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Sports Then and Now




The Tennis World Speaks Out About Andre Agassi’s Book; How Should He Respond?

Posted on November 06, 2009 by Rob York
Some people tend to forget that Andre Agassi hasn't always been the prim and proper "pitchman" that we have become accustomed to over the last few years.

Some people tend to forget that Andre Agassi hasn't always been the prim and proper "pitchman" that we have become accustomed to over the last few years.

Even though it has yet to hit bookstores, Andre Agassi’s new book “Open” has some revelations that are already causing some controversy. Most notably among them is his admission to using crystal meth during his career.

In his first entry for Sports Then and Now, noted tennis writer Rob York looks at the reaction some notables within the tennis world have had to the news along with perhaps how Agassi should respond to each comment.

What Martina Navratilova said:

“Shocking. Not as much shock that he did it as shock he lied about it and didn’t own up to it. He’s up there with Roger Clemens, as far as I’m concerned. He owned up to it, but it doesn’t help now.”

“Andre lied and got away with it. You can’t correct that now. Do you take away a title he wouldn’t have won if he had been suspended? He beat some people when he should have been suspended.”

How Agassi should respond:

Apparently when you when enough majors you feel you have the right to pass judgment on anyone who has won less. Sadly, Martina, your memory isn’t as good as your Grand Slam record: I didn’t win any titles while I was using meth, and only won a total of 12 matches in 13 tour events.

But I have to credit you for your analogies. The Clemens comparison is really, really original and not knee-jerk at all. Really. It’s appropriate, too, as long as you forget the fact that Clemens is said to have taken a drug that actually helps performance, as opposed to one that ravages people physically. And the fact that Clemens never admitted to using it. And the fact that Clemens hasn’t done a fraction of the things off-court that I have to help his sport.

Other than those things, though, it’s right on.

What Rafael Nadal said:

“To me it seems terrible. Why is he saying this now that he has retired? It’s a way of damaging the sport that makes no sense. I believe our sport is clean and I am the first one that wants that. Cheaters must be punished and if Agassi was a cheater during his career he should have been punished.”

How Agassi should respond:

Yeah, I probably should have been punished, but that’s on the ATP and not me. In the long run, what I’ve said here will help the sport because I’ve revealed the laxity and the double-standard that once existed in the game’s policing of substance abuse.

I understand that in your position, Rafa; you want the game you love to be a clean one. Your reaction, though, is similar to a press secretary for an embattled politician who’s blaming the media for reporting where his boss does his fund-raising.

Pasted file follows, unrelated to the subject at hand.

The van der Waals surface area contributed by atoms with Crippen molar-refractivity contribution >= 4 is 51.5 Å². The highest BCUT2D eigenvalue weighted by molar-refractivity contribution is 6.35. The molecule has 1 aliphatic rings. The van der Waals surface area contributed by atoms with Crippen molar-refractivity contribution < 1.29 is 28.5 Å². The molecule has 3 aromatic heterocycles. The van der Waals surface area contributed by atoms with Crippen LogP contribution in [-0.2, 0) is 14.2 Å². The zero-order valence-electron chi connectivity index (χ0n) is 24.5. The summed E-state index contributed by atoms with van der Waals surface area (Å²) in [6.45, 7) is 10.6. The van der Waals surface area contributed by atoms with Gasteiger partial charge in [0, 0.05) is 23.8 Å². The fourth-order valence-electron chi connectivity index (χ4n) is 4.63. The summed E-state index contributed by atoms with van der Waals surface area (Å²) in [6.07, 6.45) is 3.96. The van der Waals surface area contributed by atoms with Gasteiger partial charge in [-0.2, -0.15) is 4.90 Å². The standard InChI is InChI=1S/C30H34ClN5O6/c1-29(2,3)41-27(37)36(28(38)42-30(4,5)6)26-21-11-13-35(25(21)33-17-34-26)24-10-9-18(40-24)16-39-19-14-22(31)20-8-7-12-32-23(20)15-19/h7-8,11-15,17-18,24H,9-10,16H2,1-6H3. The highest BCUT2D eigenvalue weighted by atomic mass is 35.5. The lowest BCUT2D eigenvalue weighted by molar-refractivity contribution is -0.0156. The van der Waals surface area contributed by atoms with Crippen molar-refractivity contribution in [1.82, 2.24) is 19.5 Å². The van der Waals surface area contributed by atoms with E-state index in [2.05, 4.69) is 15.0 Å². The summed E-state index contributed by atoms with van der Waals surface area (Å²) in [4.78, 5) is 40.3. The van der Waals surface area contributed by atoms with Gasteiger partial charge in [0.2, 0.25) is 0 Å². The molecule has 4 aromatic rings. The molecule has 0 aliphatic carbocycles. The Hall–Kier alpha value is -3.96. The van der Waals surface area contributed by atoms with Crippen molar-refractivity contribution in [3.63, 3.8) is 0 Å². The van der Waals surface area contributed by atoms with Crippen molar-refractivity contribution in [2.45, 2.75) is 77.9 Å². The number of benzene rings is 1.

What Roger Federer said:

“It was a shock when I heard the news.” Federer said at a sponsors meeting at Kilchberg near Zurich. “I am disappointed and I hope there are no more such cases in future. … Our sport must stay clean.”

How Agassi should respond:

Though similar to Rafa’s statement at first glance, there’s not much that’s judgmental or puritanical here. Frankly, there’s nothing for me to disagree with; as a former meth user, I feel as strongly as anyone that there shouldn’t be any cases in which players use it, much less get away with it.

What Andy Roddick said:

“Andre is and always will be my idol. I will judge him on how he has treated me and how he has changed the world for better. To be fair, when Andre wrote the reported letter, he was well outside the top 100 and widely viewed as on the way out.”

How Agassi should respond:

Even if he isn’t the most cerebral guy on tour, he’s definitely one of the wisest.

What Andy Murray said:

“I loved Andre, met him numerous times, and he was unbelievably nice to me. I practised with him a lot. I guess it’s something he has to deal with himself. He’s entitled to say whatever he wants, and I wish him the best.”

How Agassi should respond:

Andy, you’re not just really thoughtful on the court.

What Boris Becker said:

“He is only doing harm to tennis. I am asking myself ‘why is he making this confession?’

Is Boris Becker really the best person to speak out about Andre Agassi's issues?

Is Boris Becker really the best person to speak out about Andre Agassi's issues?

“You could forget about it if he had had too many beers or smoked a joint. But we are talking about one of the worst drugs: crystal meth is a synthetic stimulant and one of the most dangerous drugs.

“I feel disappointed as an athlete. He has won many Grand Slams, some of them against me. If he won those because he was on speed it’s simply unfair,”

How Agassi should respond:

Actually, Boris, all the news reports were pretty clear that I only took meth for a year, and when you look at that year it obviously didn’t help my success. And while you’re not clear why I’m making this confession now, it pretty clear you haven’t given it much thought. I’d encourage you to do so, but wouldn’t want to give you a migraine.

Where does a guy who father’s a child out of wedlock in broom closet stairwell gets the ‘nads to condemn another guy’s personal life, anyway?

What John Inverdale said:

“You say it wasn’t easy being so “candid” and “brutally honest.” It will hopefully be extremely easy for all of us to leave your book where it belongs. Lying unwanted on the shelf.”

How Agassi should respond:

John Inver-who?

Editor’s Note: Sports Then and Now has been invited by the book’s publisher to read and provide a review of “Open”. Look for the review next week.


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